The Letters of Hildegard of Bingen - Vol. 3

The Letters of Hildegard of Bingen - Vol. 3

The Letters of Hildegard of Bingen - Vol. 3

The Letters of Hildegard of Bingen - Vol. 3

Synopsis

This is the third and final volume of the complete annotated correspondence of the extraordinary nun, Hildegard of Bingen (1098-1179). One of the most remarkable women of her day, Hildegard was, for more than 30 years, an unflinching advisor and correspondent of all levels of church and society, from popes and kings to ordinary lay persons, from Jerusalem to England. This present volume (letters 218-390) is noteworthy for its large collection of letters to a non-ecclesiastical audience, and because it contains letters not just to such high-ranking notables as Frederick Barbarossa, King Henry II of England, or Eleanor or Acquitaine, but also to common, ordinary individuals of no importance whatsoever, save that they received a letter from Hildegard of Bingen. Addressing matters as diverse as the "humors" and their relation to health and salvation, the fate of departed souls, the frequency and horror of homicide in her age, a means of exorcising malignant spirits, an effective kind of incantation to alleviate nightmares, the proper attitude and response to the fact of excommunication, and male infidelity in marriage, Hildegard provides a unique view of the twelfth century world. Here also are found compositions in epistolary style that are actually sermons, mediations, prayers, or treatises on a wide range of theological topics, such as prophecy, celebration of the Mass, the Lord's Prayer, the creation, and the fall of Adam. Like previous volumes, the translation follows the most recent definitive Latin text, in which the letters are organized according to the rank and station of Hildegard's correspondents.

Excerpt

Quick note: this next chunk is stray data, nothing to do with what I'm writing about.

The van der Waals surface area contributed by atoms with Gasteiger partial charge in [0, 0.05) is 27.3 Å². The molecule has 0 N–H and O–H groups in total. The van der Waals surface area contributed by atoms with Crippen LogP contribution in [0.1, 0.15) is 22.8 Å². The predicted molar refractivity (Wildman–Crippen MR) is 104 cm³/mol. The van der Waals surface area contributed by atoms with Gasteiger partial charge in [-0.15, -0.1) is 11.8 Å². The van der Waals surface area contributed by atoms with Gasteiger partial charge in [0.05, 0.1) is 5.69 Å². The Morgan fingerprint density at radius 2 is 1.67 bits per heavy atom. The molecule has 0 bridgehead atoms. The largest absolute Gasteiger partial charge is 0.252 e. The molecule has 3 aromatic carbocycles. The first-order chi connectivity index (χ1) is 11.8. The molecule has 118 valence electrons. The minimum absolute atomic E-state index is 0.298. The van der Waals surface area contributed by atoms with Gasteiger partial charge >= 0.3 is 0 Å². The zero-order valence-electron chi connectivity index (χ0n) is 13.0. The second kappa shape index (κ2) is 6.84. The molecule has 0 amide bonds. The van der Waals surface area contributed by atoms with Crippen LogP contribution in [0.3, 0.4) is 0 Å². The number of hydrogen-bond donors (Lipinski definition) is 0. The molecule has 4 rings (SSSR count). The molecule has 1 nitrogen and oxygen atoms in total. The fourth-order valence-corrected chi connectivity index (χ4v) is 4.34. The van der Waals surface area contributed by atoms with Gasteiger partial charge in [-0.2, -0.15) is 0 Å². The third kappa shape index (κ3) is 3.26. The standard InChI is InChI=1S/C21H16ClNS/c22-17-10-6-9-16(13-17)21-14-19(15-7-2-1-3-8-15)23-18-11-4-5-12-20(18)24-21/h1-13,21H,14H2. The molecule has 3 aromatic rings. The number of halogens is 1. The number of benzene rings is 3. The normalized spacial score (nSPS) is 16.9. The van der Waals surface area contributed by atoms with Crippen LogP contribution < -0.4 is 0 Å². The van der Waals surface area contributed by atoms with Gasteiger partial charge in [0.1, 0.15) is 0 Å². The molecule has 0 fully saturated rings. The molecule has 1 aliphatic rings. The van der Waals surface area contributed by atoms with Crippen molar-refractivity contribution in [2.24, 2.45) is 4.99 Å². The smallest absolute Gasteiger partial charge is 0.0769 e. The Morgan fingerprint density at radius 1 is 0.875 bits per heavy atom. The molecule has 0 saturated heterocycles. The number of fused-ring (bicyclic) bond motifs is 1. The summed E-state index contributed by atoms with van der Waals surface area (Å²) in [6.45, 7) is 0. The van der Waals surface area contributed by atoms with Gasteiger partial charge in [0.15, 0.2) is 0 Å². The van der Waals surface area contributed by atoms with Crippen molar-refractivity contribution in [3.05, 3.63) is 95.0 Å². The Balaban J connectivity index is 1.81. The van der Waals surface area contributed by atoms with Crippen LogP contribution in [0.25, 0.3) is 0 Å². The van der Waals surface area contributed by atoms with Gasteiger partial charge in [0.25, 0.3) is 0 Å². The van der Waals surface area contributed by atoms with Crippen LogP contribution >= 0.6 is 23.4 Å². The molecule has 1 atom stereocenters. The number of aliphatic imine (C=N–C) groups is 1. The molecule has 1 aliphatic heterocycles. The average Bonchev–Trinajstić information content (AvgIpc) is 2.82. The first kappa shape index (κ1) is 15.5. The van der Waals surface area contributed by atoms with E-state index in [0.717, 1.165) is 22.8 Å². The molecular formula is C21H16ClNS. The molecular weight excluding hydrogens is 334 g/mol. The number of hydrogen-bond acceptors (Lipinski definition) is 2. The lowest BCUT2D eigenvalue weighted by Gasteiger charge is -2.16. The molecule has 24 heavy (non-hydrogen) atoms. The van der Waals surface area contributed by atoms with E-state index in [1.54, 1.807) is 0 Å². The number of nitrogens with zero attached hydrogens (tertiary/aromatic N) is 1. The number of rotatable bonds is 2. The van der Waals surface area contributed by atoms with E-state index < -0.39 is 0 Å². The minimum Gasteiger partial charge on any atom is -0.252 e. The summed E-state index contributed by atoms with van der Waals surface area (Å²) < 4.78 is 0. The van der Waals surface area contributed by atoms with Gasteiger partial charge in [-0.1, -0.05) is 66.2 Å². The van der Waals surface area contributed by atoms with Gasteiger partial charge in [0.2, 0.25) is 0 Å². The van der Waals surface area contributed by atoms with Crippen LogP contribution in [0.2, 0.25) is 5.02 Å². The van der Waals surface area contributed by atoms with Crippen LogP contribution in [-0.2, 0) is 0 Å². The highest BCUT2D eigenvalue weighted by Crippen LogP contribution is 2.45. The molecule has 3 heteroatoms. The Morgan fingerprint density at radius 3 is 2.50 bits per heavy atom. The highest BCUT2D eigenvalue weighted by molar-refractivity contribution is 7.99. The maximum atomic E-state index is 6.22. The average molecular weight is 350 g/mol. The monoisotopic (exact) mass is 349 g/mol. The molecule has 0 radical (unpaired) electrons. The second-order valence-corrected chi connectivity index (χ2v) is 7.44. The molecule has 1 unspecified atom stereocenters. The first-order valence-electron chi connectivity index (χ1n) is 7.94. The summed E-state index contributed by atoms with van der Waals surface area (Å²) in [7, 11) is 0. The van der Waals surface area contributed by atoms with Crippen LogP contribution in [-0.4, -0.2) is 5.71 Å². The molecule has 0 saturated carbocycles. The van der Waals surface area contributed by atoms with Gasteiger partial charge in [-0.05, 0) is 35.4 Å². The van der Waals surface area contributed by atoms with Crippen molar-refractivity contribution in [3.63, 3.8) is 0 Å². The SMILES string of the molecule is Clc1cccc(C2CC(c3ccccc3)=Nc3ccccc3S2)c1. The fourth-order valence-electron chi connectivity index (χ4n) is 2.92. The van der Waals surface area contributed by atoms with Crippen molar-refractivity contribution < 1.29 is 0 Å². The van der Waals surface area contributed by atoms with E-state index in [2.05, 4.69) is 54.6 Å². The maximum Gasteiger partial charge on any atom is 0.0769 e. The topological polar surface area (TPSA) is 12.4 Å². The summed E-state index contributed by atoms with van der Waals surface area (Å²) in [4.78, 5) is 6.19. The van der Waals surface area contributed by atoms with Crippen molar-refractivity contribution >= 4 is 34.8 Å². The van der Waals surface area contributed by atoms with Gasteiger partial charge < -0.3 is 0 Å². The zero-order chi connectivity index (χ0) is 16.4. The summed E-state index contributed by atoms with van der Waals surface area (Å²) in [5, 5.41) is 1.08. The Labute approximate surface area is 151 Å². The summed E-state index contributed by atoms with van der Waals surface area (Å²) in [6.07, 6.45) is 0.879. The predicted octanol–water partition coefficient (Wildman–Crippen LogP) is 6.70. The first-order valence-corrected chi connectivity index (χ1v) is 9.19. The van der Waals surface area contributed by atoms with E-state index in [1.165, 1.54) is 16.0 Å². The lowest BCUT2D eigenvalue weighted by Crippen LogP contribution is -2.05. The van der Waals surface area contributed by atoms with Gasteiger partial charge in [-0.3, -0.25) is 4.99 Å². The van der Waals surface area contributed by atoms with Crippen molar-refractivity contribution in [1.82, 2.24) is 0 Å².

At last, the task is completed. This is the third, and final, volume of The Letters of Hildegard of Bingen. At the time of this writing, early spring 2002, all the letters have been translated, and the manuscript of the final volume is being readied to send out to the publisher. All three volumes now, finished, ended, completed, at last. It has been a long road, with many unexpected delays along the way. When we first began this project in 1990, the year 2000 was for us, as, I suppose, for most people, still an unimaginable distance ahead, and we would have been astonished if we had been able to foresee that two years into the new millennium we would still be laboring on a work begun in more innocent times. In fact, at the very beginning of our work we felt quite confident of being ahead of the game, for even before the publication of Lieven Van Acker's edition of the first volume of the Latin letters, we had carefully prepared the way (like some struggling plant, as Hildegard might say, bravely sending forth its roots in search of viridity while awaiting the bursting-forth of the sun) by applying ourselves assiduously to the letters in the Patrologia, seeking to acclimate ourselves ahead of time to Hildegard's language and peculiar quirks of style. Thus when Van Acker's edition came out in 1991, we could aggressively begin devouring those definitive texts—which we did, as we vividly recall, on the very day the edition reached our office from Brepols. Yet, as it turned out, our aggressive beginning became part of the problem, for we had begun work on a work in progress, and we were, therefore, dependent on the regular appearance of the subsequent volumes. When Van Acker's second volume appeared in 1993, our own first volume was already in press (though it did not appear in print until 1994) . . .

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